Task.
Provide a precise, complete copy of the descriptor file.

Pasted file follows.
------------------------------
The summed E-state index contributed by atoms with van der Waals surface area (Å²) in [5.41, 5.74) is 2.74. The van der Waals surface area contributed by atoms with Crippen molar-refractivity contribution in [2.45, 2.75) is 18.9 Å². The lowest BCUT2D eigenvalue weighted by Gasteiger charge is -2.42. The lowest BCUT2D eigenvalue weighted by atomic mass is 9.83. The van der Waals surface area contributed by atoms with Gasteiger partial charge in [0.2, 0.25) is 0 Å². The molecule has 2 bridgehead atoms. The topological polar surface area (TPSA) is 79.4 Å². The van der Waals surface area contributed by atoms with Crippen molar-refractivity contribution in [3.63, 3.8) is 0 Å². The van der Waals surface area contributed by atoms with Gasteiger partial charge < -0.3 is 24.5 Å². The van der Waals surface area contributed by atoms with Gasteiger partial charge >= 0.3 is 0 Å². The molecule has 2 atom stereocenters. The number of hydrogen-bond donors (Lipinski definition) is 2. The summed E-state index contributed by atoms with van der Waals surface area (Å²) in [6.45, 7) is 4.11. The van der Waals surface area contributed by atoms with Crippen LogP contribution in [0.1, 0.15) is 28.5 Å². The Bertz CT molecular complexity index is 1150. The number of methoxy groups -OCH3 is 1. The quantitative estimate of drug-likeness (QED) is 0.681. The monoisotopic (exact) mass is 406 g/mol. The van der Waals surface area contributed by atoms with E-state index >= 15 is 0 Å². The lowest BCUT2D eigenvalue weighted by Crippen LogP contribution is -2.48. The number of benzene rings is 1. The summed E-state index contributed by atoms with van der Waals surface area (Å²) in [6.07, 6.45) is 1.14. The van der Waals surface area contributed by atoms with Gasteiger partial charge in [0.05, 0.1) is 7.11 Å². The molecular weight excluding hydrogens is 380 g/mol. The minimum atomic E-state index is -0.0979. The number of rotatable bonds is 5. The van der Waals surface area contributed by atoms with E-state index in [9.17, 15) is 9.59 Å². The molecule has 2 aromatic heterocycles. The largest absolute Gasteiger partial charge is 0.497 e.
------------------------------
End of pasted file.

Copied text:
The summed E-state index contributed by atoms with van der Waals surface area (Å²) in [5.41, 5.74) is 2.74. The van der Waals surface area contributed by atoms with Crippen molar-refractivity contribution in [2.45, 2.75) is 18.9 Å². The lowest BCUT2D eigenvalue weighted by Gasteiger charge is -2.42. The lowest BCUT2D eigenvalue weighted by atomic mass is 9.83. The van der Waals surface area contributed by atoms with Gasteiger partial charge in [0.2, 0.25) is 0 Å². The molecule has 2 bridgehead atoms. The topological polar surface area (TPSA) is 79.4 Å². The van der Waals surface area contributed by atoms with Crippen molar-refractivity contribution in [3.63, 3.8) is 0 Å². The van der Waals surface area contributed by atoms with Gasteiger partial charge < -0.3 is 24.5 Å². The van der Waals surface area contributed by atoms with Gasteiger partial charge >= 0.3 is 0 Å². The molecule has 2 atom stereocenters. The number of hydrogen-bond donors (Lipinski definition) is 2. The summed E-state index contributed by atoms with van der Waals surface area (Å²) in [6.45, 7) is 4.11. The van der Waals surface area contributed by atoms with Crippen LogP contribution in [0.1, 0.15) is 28.5 Å². The Bertz CT molecular complexity index is 1150. The number of methoxy groups -OCH3 is 1. The quantitative estimate of drug-likeness (QED) is 0.681. The monoisotopic (exact) mass is 406 g/mol. The van der Waals surface area contributed by atoms with E-state index >= 15 is 0 Å². The lowest BCUT2D eigenvalue weighted by Crippen LogP contribution is -2.48. The number of benzene rings is 1. The summed E-state index contributed by atoms with van der Waals surface area (Å²) in [6.07, 6.45) is 1.14. The van der Waals surface area contributed by atoms with Gasteiger partial charge in [0.05, 0.1) is 7.11 Å². The molecular weight excluding hydrogens is 380 g/mol. The minimum atomic E-state index is -0.0979. The number of rotatable bonds is 5. The van der Waals surface area contributed by atoms with E-state index in [9.17, 15) is 9.59 Å². The molecule has 2 aromatic heterocycles. The largest absolute Gasteiger partial charge is 0.497 e.